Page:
Prior to the SECURE Act, Michael could have taken minimum distributions from the inherited IRA according to his life expectancy. This would allow him to defer most of his withdrawals until after he retires. Assuming a 5% return and a life expectancy of age 90, the average tax paid throughout his life would have been approximately 30%.
Under the SECURE Act, he will be required to take 100% of the balance out by the time he is age 61. During that time, he will still be working, and any IRA withdrawals will be subject to the highest marginal tax rate. To avoid the scheduled increase in the highest marginal tax rate to 39.6% in 2026 (pre-TCJA rates), he chooses to withdraw the entire amount in 2025, paying a tax rate of 37% on the entire balance. The SECURE Act has effectively resulted in an increase in tax from 30% to 37%.
Strategies for Dealing with the 10-Year Rule
The withdrawal flexibility within the 10-Year Period is useful and provides some tax planning opportunities. For example, if a beneficiary knows they will be in a lower tax bracket in the near future, they may elect to defer withdrawals until that time, provided it is within the ten-year period.
Example: Mary is age 60 and inherits an IRA worth $500,000. She is a high earner and is in the highest marginal tax rate of 37%. She plans on retiring at age 66 when she is scheduled to transition into the 28% tax bracket.
According to the SECURE Act, she is required to withdraw the entire balance by the 10th year following the date of death. Because she will be in a lower tax bracket in 6 years, she decides to defer all withdrawals in years 1-5 and withdraws the remaining balance in years 6-10. Because she has just five years to liquidate the account, some of the withdrawals will increase her income beyond the 28% marginal rate and into the 33% tax bracket. Because this is still lower than her current rate of 37%, the strategy is still worthwhile.
Perhaps the most powerful strategy for dealing with the 10-Year Rule is the use of the partial Roth conversion, a strategy that must be employed while the original account holder is still living.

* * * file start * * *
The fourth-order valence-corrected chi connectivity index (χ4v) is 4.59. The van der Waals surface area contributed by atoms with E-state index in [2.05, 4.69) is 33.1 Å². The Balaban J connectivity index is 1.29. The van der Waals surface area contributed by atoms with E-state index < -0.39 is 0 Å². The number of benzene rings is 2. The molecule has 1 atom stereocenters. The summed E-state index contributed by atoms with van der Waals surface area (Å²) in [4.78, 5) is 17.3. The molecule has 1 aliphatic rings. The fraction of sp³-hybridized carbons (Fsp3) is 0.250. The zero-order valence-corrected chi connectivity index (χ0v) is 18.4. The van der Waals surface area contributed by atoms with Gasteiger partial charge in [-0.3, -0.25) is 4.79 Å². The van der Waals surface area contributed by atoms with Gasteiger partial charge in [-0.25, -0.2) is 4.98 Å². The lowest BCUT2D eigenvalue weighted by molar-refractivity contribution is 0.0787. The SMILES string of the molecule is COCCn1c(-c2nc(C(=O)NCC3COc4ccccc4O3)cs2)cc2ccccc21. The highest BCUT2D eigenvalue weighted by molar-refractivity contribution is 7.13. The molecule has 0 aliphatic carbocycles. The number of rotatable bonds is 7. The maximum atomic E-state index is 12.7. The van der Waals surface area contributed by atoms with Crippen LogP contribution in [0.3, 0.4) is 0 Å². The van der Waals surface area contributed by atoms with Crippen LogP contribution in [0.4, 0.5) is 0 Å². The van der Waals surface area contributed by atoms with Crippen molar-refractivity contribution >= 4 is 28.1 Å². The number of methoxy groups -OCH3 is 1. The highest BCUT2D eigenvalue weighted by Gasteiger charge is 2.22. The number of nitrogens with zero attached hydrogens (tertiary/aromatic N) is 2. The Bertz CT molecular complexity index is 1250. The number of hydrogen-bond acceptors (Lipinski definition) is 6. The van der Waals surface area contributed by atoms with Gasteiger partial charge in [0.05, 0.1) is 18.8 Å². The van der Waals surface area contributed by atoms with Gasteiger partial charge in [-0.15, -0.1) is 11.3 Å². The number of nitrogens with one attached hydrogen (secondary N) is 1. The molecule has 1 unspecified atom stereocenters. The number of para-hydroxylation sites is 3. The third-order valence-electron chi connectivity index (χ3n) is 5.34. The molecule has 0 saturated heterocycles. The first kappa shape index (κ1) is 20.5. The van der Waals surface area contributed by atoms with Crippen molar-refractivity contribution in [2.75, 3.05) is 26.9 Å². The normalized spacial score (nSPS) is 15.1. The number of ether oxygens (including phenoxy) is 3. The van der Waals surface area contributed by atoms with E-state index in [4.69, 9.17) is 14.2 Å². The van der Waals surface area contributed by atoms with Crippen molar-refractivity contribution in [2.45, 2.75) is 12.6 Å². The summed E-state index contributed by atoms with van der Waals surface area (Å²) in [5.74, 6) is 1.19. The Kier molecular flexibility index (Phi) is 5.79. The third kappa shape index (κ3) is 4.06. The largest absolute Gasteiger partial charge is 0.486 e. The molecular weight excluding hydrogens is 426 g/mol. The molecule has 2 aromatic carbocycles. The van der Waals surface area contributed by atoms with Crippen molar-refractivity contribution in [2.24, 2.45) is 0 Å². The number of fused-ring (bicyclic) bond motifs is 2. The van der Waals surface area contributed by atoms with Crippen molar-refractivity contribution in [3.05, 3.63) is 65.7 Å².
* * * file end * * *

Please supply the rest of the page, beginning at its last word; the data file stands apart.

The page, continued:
Example: Bob, age 80, and owns an IRA with a value of $1,000,000. His adult child James, age 50, is the sole beneficiary of the IRA. Bob is retired and is in the 24% marginal tax rate. James, on the other hand, is in his peak earning years and is in the 37% marginal tax bracket.
If Bob were to die within the next few years, the SECURE ACT would require James to withdraw the entire IRA while he was still working, subjecting the IRA to a 37% tax (or more if after 2026).
To mitigate this risk, each year Bob converts as much of his IRA as possible to a Roth IRA while staying within the 24% tax bracket. The Roth assets inherited by James will still be subject to the 10 Year Rule, but the withdrawals will be tax-free. By converting pre-tax IRA funds to a tax-free Roth asset, the tax rate is effectively reduced from 37% to 24%.
Note that this strategy needs to be implemented carefully, as it has implications for Social Security taxation and Medicare premiums. In addition, future tax rates are uncertain, so a positive outcome is not guaranteed. But if done carefully, it can at least reduce the risk of a bad outcome.
If you have any questions about the 10 Year Rule or strategies for dealing with the rule, please feel free to contact our office to speak with an advisor.